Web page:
Budget Ax To Fall At Lockheed, Northrop | Aero-News Network
Aero-News Network
RSS icon RSS feed
podcast icon MP3 podcast
Subscribe Aero-News e-mail Newsletter Subscribe

Airborne Unlimited -- Recent Daily Episodes

Episode Date

Monday

Tuesday

Wednesday

Thursday

Friday

Airborne On ANN

Airborne 03.30.15

Airborne 03.31.15

Airborne 04.01.15

Airborne 03.26.15

Airborne 03.27.15

Airborne Hi-Def On YouTube

Airborne 03.30.15

Airborne 03.31.15

Airborne 04.01.15

Airborne 03.26.15

Airborne 03.27.15

 

Wed, Jan 05, 2005

Budget Ax To Fall At Lockheed, Northrop

DOD Wants To Chop $30 Billion Over Six Years

This could get ugly -- word of plans that the Pentagon wants to cut $30 billion out of the budgets of companies like Lockheed-Martin and Northrop-Grumman. Those two companies would reportedly bear the brunt of cuts to weapons systems across the board.

But of those cuts, InsideDefense.com and Reuters report about $18 billion would come out of Lockheed's pocket. All the cuts were defined in a Program Budget Decision signed by Deputy Defense Secretary Paul Wolfowitz, according to Reuters.

But the White House, under the pressure of mounting budget deficits, is looking to cut spending government-wide, according to the reports. Among the cuts:

The USAF would get fewer F/A-22s than originally called for. Production of the Raptor would reportedly end in 2008, after delivery of 180 aircraft. The Pentagon originally wanted 277 of the stealthy planes.

The Pentagon would also end production of the Lockheed C-130J in an effort to save approximately $4.9 billion.

The Joint Common Missle would be cut, saving $2.3 billion, according InsideDefense.com.

The F-35 Joint Strike Fighter would be spared in the search for cuts -- at least for now.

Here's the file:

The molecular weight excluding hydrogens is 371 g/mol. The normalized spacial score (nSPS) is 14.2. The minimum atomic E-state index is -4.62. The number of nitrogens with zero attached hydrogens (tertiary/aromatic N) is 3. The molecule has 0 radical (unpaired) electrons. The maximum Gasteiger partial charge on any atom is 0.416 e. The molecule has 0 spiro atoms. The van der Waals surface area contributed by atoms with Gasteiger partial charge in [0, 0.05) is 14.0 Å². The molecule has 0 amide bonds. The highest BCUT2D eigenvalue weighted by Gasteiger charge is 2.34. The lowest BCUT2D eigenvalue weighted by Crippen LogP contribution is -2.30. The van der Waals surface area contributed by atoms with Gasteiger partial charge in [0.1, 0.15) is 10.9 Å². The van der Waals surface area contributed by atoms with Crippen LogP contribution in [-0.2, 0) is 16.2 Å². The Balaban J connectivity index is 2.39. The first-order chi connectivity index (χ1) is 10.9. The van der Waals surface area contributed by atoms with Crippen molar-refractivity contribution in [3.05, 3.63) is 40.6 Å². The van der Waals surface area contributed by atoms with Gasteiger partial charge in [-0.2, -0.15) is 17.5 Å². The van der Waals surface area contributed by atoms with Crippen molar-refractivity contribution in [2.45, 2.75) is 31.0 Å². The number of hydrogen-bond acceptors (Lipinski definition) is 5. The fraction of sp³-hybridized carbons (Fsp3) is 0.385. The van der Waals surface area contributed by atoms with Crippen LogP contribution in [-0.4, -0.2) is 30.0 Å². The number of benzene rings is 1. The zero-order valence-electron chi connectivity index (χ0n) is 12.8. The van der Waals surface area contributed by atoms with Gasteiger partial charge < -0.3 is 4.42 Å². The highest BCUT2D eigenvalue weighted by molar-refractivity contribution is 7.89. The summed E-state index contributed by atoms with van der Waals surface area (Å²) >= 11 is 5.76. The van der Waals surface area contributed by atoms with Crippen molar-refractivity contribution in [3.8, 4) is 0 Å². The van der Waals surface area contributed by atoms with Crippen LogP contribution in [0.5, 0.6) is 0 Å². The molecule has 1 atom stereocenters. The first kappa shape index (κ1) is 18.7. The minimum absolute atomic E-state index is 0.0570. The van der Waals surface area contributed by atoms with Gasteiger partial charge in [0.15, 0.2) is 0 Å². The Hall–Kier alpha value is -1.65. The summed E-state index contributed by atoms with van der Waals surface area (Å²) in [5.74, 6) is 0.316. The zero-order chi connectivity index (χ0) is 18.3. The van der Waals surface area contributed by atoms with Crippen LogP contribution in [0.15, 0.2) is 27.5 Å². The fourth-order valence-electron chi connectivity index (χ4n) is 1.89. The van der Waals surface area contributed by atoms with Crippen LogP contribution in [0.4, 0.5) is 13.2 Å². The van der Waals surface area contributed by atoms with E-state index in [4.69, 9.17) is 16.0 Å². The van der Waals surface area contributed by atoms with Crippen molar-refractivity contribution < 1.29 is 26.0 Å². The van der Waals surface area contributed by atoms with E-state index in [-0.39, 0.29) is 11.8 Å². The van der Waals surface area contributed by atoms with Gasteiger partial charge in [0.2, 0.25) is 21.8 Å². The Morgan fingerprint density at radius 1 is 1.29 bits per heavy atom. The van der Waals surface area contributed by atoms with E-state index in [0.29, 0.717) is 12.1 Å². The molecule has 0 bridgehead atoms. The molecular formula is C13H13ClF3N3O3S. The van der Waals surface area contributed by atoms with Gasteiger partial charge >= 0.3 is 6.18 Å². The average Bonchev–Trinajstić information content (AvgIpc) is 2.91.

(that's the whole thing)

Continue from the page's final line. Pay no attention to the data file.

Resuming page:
"If reductions do occur, most would not take effect for several years and, in the case of the FA-22 for example, we believe the aircraft will prove its value," Lockheed spokesman Thomas Jurkowsky told Reuters.

Northrop would be hit by deep cuts in the submarine program, as well as the next-generation destroyer project and others.

Boeing would lose out in a shuffling of the Missle Defense Agency. Boeing and Bell/Textron would see a major reduction in production of the V-22 Osprey. The Pentagon proposes cutting production of that line by 22 aircraft, according to Reuters.

FMI: www.defenselink.mil

Advertisement

More News

04.01.15 Special: New Apple Watch May Eliminate Medical Exams For Airline Pilots

Combining The Capabilities Of Apple Technology And ADS-B Out May Replace Airline Pilot Medicals, But There Could Be A Catch ANN's April 1 "April Fool" Special Edition As the Pilots>[...]

04.01.15 Special: Inhofe -- Media Reporting On Aviation Should Be Knowledgeable

Proposes Legislation To Have Journalists Pass A Basic Written Exam ANN’s April 1 “April Fools” Special Edition Senator James Inhofe (R-OK) has proposed legislatio>[...]

04.01.15 Special: Regional Airline Looks To Undocumented Immigrants

Carrier Says Americans Unwilling To Take The Jobs At What It Can Afford To Pay ANN’s April 1 “April Fool” Edition It may just be the tip of the iceberg, but Repub>[...]

04.01.15 Special: Roscosmos Sues Boeing, SpaceX

Tries To Prevent Launches From Returning To American Soil The Russian Space Agency Roscosmos has filed a lawsuit in a Russian court against Boeing and SpaceX, saying the two U.S. c>[...]

Airborne 04.01.15: April 1st Special Episode!, David Bowie In Space, New TBirds!

Also: Inhofe Demands Media Aero-Accountability, "Super Duper" Cub, RANS' Exclusive WalMart Deal, Obama To Keep Air Force One, Cessna Bringing Back Bamboo Bomber Pop-star legend, Da>[...]

blog comments powered by Disqus



Advertisement

Advertisement

Podcasts

Advertisement

© 2007 - 2015 Web Development & Design by Pauli Systems, LC